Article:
Scottish Budget: Austerity deferred, but not by much and not for long
By Ray Perman, Director
You wonder why they continue to try to get away with it? Any UK Chancellor of the Exchequer delivering his budget speech should know that sleight of hand will be spotted by the Institute of Fiscal Studies before he sits down – and in Scotland we now have an equally vigilant watchdog.
The Fraser of Allander Institute, after a fallow period following the retirement of Professor Brian Ashcroft, has been reinvigorated by the University of Strathclyde. Graeme Roy, previously deputy chief economic adviser to the Scottish Government, has been brought in as director – a gamekeeper turned poacher – and the relentlessly incisive David Eiser has been recruited from Stirling.
Their analysis of the Scottish budget, the first to be delivered by Derek MacKay since he became Finance Secretary last May, exposed a pretty shallow piece of semantics to try to turn a cut in local government funding into an increase in local government services. The forensic dissection of the figures exposed not only how the trick was done, but an element of double counting too – the same £107 million being used to claim a boost to spending on local government services and to the health service.
However, this did not stop Mr MacKay in his interview with Andrew Neil trying to claim that Fraser of Allander supported his interpretation. Clearly either he had not read the Fraser report or he was gambling that Andrew Neil hadn’t read it. Maybe both were true.
Silly tricks aside, what should we make of the budget? Judged as a whole it is extraordinarily cautious. Given the SNP rhetoric on Tory inequality and austerity – and the fact that the Scottish Government does not have to face re-election for another four years – it is surprising that with their first opportunity to make meaningful changes, there are only a few timid tax measures.
On income tax, from next April Scottish taxpayers will start paying the 40% rate slightly sooner than those in England. The top three council tax bands are to be increased, meaning that those living in larger houses will pay more. And there is a cut to non-domestic rates, which will help businesses. Added together the two tax increases will raise around £200 million, while the cut in business rates will take away half of this. Hardly significant in a total budget approaching £30 billion.
The caution may be the consequence of the Scottish Government badly over estimating the yield from property sales taxes. The forecast that £1.8 billion would be generated by increases in Land & Buildings Transaction Tax has had to be cut by around £750 million. Some of the difference can be explained by the Aberdeen housing market, which virtually ground to a halt following the collapse in oil prices, but there is also a suggestion that the increased tax is persuading some people either not to move at all, or to buy cheaper properties.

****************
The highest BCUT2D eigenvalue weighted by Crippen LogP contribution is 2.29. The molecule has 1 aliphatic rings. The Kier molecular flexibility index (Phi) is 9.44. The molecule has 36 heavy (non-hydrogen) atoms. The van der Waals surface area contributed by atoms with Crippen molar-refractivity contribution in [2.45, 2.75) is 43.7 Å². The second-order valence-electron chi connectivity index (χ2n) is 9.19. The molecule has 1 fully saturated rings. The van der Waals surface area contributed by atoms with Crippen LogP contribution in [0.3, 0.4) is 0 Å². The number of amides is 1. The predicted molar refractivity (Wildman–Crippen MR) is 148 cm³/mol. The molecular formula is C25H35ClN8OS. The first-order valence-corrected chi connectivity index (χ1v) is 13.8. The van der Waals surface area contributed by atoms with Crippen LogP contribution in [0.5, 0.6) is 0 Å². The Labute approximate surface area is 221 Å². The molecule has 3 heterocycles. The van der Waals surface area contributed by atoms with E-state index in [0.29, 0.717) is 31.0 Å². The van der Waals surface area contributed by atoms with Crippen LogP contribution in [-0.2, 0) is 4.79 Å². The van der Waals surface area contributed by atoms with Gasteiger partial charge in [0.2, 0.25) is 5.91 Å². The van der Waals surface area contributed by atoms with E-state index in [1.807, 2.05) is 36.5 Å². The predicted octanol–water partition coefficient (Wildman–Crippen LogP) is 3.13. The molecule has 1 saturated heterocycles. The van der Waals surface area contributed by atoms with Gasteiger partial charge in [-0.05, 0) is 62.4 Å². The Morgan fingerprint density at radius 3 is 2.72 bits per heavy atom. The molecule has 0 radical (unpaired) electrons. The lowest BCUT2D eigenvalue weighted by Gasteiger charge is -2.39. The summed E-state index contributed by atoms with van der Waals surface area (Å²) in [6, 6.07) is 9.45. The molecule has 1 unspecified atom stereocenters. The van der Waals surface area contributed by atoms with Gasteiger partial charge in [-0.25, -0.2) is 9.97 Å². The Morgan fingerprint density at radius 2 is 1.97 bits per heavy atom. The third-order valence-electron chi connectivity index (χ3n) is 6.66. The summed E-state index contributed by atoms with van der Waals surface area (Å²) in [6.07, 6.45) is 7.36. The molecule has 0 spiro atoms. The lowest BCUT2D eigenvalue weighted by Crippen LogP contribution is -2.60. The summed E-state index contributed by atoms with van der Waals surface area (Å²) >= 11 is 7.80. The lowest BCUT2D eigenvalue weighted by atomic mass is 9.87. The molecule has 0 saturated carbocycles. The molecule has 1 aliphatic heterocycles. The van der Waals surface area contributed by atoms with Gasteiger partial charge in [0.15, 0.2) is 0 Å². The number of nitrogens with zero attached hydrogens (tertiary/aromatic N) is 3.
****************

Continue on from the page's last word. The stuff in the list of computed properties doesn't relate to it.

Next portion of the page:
For higher rate taxpayers the two budget tax rises will mean around £600 extra in central and local tax per year. No-one likes paying more, but if you are already paying upwards of £10,000 a year, it is hardly likely to make you move to England.
What the budget does do is continue the Scottish Government’s centralisation policy. The squeeze on local government has been going on for at least eight years, forcing many councils to make deep and unpopular cuts in services and to increase borrowing. They have been forced by the Government to freeze council tax rates and some of the money they have been given has come with strict guidelines on how it is to be spent – on teacher numbers for example.
Next year they are to be allowed to raise council tax rates by up to 3%, but for most this will be insufficient to offset the reduction in their direct funding from central government and restore the cuts they have already made.
Local accountability has been reduced. Central direction has been increased.
The other organisations to suffer repeated lower funding are the enterprise agencies – particularly Scottish Enterprise. Instead the government has been introducing new programmes, such as the Scottish Growth Scheme (advertised as worth £500 million over three years, but in fact loan guarantees, so dependent on demand), extra spending on housing, infrastructure and on broadband. These are all central government initiatives.
These downgrades combined with the review of the enterprise agencies and the announcements that their individual boards are to be replaced by one central oversight body, makes you wonder how much longer they can stay at arm’s length from ministerial control.
The new economic initiatives are all welcome, but are unlikely to make much impression on Scotland’s low productivity and lack of investment. Yet the weak economy remains the Scottish Government’s biggest problem. Growth lags that of the rest of the UK and, as again Fraser of Allander points out, under the Smith Commission changes, lower growth means lower public spending. Home grown austerity may not be far off.